Then, every 6 weeks (because our report cards go out every 6 weeks!) enter the grades into the grade book. I enter 3 separate grades: Oral Participation Grade, Listening Participation Grade and Reading Participation Grade. I make it worth 10 points and just eyeball it. If they’ve got all As- I give them 9.5 or 10. If they’ve got mostly A’s and a B, it’s a 9.2, all Bs is a 8.5, Mostly Bs with a C is a 8 or so… It’s not very scientific. Just look at their grades for that skill and give them the average. Then draw a line below it and start again for the next grading period. Note: these are not the ONLY grades they get in the grade book! They’ve also got some listening and reading quizzes and some quick writes too!
Here are some examples below….see the lines? That’s dividing the 1st 6 week grading period from the 2nd grading period.
This kiddo below hasn’t been assessed in listening yet this grading period… I’ll be sure to pull his card up sometime before grades are due again.
So what kinds of things are they doing to demonstrate these skills?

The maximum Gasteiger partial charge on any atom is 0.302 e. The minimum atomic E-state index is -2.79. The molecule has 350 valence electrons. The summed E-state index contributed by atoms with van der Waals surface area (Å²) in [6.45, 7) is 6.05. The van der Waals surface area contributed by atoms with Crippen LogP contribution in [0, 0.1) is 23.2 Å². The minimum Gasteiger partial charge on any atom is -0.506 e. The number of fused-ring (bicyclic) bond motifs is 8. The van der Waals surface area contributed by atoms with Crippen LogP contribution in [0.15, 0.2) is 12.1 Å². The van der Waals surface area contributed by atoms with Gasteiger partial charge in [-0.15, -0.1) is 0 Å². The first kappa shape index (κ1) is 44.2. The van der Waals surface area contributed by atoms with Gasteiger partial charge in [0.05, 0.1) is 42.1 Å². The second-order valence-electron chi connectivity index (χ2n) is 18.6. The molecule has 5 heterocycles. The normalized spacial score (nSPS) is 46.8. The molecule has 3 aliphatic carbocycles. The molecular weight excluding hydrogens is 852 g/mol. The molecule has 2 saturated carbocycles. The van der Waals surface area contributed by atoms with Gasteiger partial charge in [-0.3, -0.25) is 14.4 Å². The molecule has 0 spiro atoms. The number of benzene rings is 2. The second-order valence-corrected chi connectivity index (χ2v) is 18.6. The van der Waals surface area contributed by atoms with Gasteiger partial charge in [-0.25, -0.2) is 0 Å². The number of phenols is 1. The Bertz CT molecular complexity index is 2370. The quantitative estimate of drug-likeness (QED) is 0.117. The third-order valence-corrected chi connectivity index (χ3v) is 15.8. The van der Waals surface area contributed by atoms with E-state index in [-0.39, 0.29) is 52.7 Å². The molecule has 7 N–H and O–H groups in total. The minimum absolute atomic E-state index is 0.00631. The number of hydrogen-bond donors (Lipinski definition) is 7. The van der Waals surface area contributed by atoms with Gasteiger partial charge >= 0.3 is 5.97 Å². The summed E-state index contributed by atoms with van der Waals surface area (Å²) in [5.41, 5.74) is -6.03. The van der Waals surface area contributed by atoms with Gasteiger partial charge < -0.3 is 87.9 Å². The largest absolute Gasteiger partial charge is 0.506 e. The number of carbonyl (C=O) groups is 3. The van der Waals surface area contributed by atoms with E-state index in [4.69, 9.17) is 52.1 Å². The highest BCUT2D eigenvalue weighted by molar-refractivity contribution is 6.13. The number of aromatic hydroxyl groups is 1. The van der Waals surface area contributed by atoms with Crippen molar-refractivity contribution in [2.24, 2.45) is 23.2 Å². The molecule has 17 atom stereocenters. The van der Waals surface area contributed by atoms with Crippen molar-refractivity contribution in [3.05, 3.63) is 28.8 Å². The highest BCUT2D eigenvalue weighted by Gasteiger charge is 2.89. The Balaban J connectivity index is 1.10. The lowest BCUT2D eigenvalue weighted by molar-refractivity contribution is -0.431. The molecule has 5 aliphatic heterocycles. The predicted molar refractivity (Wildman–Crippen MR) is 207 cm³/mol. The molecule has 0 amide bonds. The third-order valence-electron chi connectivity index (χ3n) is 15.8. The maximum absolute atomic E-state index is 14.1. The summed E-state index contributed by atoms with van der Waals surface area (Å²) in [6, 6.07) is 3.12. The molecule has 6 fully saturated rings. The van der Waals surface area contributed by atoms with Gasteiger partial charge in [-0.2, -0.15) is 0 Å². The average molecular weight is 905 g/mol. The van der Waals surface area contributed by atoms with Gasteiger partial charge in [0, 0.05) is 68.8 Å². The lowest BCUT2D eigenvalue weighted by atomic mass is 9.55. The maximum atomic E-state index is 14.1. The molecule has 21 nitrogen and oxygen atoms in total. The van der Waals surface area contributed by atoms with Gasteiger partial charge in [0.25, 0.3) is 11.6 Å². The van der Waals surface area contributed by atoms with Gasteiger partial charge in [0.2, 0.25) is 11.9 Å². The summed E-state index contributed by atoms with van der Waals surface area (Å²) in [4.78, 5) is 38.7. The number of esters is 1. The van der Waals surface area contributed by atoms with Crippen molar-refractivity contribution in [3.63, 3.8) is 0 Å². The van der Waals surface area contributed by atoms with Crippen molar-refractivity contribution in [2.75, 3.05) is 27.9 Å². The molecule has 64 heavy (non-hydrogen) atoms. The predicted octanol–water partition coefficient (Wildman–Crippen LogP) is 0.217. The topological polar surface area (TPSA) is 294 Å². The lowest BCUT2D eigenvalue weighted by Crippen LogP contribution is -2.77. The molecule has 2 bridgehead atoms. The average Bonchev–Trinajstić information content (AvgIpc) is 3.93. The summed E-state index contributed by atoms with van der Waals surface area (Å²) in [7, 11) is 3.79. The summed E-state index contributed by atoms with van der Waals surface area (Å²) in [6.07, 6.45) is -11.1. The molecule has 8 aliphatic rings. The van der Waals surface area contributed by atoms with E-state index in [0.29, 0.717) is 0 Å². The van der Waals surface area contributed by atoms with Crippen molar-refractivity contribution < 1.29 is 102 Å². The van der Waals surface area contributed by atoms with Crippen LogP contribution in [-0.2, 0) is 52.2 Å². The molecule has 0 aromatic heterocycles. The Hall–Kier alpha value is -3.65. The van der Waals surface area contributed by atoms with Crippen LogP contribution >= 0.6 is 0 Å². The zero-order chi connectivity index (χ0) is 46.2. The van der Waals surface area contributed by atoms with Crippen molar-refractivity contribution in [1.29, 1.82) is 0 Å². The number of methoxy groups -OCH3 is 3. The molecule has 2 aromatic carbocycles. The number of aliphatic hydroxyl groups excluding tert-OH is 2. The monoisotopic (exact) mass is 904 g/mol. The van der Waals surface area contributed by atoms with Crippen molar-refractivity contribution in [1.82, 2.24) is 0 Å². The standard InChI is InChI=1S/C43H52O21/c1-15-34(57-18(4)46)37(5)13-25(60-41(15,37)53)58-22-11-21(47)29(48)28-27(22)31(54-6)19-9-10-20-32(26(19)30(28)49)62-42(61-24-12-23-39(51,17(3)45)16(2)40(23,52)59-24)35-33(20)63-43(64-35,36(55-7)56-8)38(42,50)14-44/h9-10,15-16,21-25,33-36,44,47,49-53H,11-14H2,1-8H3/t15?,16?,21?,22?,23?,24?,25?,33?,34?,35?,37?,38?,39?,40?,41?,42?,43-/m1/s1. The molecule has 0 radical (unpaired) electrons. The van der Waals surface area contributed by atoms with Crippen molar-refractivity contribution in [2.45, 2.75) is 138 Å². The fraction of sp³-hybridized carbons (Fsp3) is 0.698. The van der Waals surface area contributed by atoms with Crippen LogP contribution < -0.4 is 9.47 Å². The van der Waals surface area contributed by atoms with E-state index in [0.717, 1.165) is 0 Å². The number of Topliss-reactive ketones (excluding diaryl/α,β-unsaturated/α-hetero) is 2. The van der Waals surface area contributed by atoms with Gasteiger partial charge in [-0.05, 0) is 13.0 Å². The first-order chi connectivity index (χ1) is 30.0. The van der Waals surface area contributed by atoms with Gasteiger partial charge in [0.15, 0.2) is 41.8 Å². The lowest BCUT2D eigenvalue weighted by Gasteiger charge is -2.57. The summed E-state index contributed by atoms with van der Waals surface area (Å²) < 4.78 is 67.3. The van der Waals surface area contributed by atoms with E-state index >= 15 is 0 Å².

Speaking Participation Grades I don’t think it’s fair for my brand new Spanish 1 babies to have speaking grades at the beginning of the year! But since we decided as a department that we would give Speaking, Listening, Reading and Writing grades…I needed a way to assess their speaking in a low stress way. In my 1’s, we’ve been doing the basic questions and I ask a few questions every class: ¿Cómo estás? ¿Cómo te llamas? ¿Cuándo es tu cumpleaños? ¿Qué tiempo hace? And then give them TWO grades, one for listening (did they understand my question) and another for responding. Easy peasy and low stress! We do this so often that kids don’t even bat an eye, they’re used to it and it doesn’t stress them out. No more speaking tests in Level 1! Hallelujah!!! Use them during story telling. Use them to talk about their weekends. Use them for shooting the breeze.